How can a diagnosis lead to rejection? For one, children and their parents have already expressed frustration with namecalling and bullying. It seems that 'ass burger' is the most frequent insult, and there are others. Second, when a social group learns that a member has been diagnosed, it can inspire wariness and mistrust. Finally, the syndrome and its stereotypes have been depicted in characters ridiculed in the media.
On a side note, what else can lead to rejection? It could be anything: glasses, motor clumsiness, a slightly unusual appearance or voice characteristic, introversion, bold nonconformity, high intelligence, an interest in advanced subjects, or a willingness to challenge social norms with new ideas. The likelihood of anyone's being rejected also varies between social groups. A team of enlightened scholars will respond differently to someone than a gang of hoodlums. Medieval plays will attract different audiences than rock concerts. A diagnosis of Asperger's Syndrome can say just as much about the group to which one belongs -- and sometimes inevitably belongs -- as the patient.1
How can rejection lead to a diagnosis? The answer is shown in the diagram: by the combination of criteria A2, A3, and B1. Rejection, we may suppose, leads to failure to develop peer relationships ('appropriate' to developmental level, something the clinician gets to decide) and a lack of desire to share one's interests with those who rejected him or her, meeting two criteria of group A and thus the first requirement in one fell swoop. Finally, if rejection inspires one to compensate by specializing and developing a talent or skill in one area, then the final requirement is met through the satisfaction of one criterion of group B.
So if you're cast out -- or even just choose to be alone -- and you decide to pick up a hobby, then they can diagnose you with Asperger's Syndrome. It's that easy.
Though clinicians have been quick to call specialization 'abnormal,' the decision to specialize may be seen as a natural, positive, and intelligent reaction to separation from one's peer group. In fact, specialization is important to economics itself, as we trade our best service for another's. Surely there's nothing psychologically defective about being good at something!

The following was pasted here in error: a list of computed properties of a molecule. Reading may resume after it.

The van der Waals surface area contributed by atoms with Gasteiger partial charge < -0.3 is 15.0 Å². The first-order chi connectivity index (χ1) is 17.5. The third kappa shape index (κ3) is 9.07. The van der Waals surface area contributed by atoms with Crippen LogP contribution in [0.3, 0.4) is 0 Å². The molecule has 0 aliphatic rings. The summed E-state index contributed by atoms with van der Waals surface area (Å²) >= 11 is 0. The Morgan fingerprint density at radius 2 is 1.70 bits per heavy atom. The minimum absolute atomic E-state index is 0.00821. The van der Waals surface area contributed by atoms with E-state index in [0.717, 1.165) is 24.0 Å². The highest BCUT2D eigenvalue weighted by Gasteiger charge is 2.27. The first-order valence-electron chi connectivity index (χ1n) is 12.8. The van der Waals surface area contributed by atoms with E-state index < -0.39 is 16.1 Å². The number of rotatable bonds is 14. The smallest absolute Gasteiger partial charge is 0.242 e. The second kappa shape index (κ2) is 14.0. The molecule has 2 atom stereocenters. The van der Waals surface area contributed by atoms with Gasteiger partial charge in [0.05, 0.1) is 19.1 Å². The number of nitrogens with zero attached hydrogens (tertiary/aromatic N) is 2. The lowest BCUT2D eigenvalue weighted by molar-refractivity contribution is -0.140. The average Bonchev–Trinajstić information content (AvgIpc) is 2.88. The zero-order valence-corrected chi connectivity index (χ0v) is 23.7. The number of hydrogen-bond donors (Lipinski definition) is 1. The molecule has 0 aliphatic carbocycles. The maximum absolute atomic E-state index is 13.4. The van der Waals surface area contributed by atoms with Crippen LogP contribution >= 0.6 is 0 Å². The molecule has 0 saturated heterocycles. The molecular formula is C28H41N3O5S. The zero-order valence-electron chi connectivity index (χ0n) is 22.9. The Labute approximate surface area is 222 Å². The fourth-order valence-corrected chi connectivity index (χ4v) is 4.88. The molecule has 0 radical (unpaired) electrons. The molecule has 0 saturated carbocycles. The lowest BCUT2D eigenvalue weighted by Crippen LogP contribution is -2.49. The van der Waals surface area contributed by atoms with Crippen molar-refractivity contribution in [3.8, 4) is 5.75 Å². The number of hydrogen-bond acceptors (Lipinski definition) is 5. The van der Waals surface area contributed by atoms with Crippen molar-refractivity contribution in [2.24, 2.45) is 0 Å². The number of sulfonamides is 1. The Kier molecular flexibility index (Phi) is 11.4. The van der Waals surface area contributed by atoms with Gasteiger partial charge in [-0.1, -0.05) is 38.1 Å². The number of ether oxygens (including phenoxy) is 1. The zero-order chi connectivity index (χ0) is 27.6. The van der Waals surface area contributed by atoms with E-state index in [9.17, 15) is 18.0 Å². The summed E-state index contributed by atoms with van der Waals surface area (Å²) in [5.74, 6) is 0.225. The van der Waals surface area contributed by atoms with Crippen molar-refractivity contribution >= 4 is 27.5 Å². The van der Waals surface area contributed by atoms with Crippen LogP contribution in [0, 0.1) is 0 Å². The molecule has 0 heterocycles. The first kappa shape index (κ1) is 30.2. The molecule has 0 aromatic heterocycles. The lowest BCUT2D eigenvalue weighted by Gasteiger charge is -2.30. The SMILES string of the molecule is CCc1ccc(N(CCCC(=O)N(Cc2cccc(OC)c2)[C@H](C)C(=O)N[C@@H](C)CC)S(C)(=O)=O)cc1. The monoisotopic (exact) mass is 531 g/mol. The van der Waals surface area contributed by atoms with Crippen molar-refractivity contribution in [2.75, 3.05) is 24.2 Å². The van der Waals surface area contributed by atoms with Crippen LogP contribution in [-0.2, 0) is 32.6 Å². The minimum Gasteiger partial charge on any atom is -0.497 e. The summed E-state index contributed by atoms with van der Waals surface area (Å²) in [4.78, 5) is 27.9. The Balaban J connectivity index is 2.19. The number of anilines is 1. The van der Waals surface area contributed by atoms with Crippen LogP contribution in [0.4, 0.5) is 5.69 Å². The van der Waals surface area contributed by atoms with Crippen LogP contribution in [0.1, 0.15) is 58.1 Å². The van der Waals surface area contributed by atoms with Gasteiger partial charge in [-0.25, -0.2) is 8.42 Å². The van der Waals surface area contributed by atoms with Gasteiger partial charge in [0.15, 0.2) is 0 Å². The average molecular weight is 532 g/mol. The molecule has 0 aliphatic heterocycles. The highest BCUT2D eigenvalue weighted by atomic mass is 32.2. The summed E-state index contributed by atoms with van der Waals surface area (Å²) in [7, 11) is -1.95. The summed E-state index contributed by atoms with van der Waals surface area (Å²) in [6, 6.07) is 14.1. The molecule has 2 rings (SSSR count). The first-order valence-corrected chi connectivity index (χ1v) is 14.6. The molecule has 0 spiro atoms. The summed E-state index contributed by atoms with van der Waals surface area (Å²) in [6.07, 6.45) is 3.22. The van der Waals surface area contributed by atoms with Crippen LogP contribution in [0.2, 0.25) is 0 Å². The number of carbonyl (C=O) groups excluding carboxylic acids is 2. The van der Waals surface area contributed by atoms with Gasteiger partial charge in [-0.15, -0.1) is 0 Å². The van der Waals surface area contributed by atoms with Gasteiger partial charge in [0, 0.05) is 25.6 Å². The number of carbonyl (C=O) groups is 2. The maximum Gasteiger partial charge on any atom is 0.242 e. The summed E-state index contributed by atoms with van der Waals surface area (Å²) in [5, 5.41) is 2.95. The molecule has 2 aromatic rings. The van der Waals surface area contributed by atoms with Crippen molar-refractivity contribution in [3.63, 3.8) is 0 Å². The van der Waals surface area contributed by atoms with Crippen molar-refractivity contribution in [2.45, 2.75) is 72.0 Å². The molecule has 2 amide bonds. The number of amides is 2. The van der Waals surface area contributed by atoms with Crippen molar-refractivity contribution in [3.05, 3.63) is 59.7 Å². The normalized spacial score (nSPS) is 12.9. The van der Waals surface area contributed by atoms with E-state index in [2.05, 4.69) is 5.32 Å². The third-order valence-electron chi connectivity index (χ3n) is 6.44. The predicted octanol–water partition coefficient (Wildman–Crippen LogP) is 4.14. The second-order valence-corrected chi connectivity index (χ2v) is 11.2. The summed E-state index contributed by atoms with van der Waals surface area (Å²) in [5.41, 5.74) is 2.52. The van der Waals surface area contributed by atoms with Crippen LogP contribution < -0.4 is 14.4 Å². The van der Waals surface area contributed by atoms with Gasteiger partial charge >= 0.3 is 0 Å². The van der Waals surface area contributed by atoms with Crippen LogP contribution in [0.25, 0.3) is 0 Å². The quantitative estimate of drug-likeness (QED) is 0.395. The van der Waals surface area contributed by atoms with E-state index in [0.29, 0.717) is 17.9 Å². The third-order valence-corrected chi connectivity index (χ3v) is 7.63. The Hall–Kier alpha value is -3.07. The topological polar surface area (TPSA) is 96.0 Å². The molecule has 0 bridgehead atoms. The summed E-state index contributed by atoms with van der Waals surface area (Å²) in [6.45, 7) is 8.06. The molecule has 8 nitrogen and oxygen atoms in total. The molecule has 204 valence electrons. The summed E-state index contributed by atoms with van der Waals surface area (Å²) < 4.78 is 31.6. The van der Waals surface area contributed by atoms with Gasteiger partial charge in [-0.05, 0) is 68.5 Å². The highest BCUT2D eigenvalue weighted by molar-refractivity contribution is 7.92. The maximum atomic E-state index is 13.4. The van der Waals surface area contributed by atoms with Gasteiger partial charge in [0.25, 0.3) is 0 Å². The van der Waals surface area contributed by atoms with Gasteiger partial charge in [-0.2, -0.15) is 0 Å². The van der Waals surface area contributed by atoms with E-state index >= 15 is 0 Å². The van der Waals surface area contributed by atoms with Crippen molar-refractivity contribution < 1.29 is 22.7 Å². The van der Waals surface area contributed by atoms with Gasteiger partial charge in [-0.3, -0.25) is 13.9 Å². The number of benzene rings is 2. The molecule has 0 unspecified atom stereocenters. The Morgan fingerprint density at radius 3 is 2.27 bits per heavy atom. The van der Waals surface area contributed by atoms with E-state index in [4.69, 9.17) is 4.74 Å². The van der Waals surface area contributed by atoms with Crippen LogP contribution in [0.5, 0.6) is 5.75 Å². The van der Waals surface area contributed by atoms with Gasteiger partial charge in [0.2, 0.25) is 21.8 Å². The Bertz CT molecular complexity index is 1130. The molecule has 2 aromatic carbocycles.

Now, I'm not at all denying that there could be differences in brain structure that lead to these traits. I'm simply pointing out that the DSM criteria are so vague that all it takes is rejection, or even just an introverted personality, to be diagnosed with Asperger's Syndrome. As I will explain later, clinicians tell us that they are specially trained to make competent judgments in these cases, but the vagueness in the criteria can be plainly seen and we must be wary of hidden factors like company greed. I'm not saying that everyone who has Asperger's Syndrome is rejected, either -- only that rejection in particular can cause one to fulfill the criteria. Giving someone Asperger's Syndrome might even in some cases be seen as a form of social abuse.
1However, I must disagree with Temple Grandin's remark that dressing differently will cause you to be teased 'absolutely and always' (The Unwritten Rules of Social Relationships, p. 312), which, in my opinion, could provide bullies with the incentive to tease in order to justify the claim.
Other Traits Associated with Asperger's Syndrome
Over the years, we've built up a 'geek stereotype.' While tendencies toward pedantry, black-and-white thinking, preference for order, and Theory of Mind deficits are not mentioned in the DSM criteria, they are nevertheless associated with Asperger's Syndrome. And while many of these personality traits can result from social isolation, not all of them are negative. Some of them even coexist with high intelligence. In what follows, I will offer explanations for what they amount to.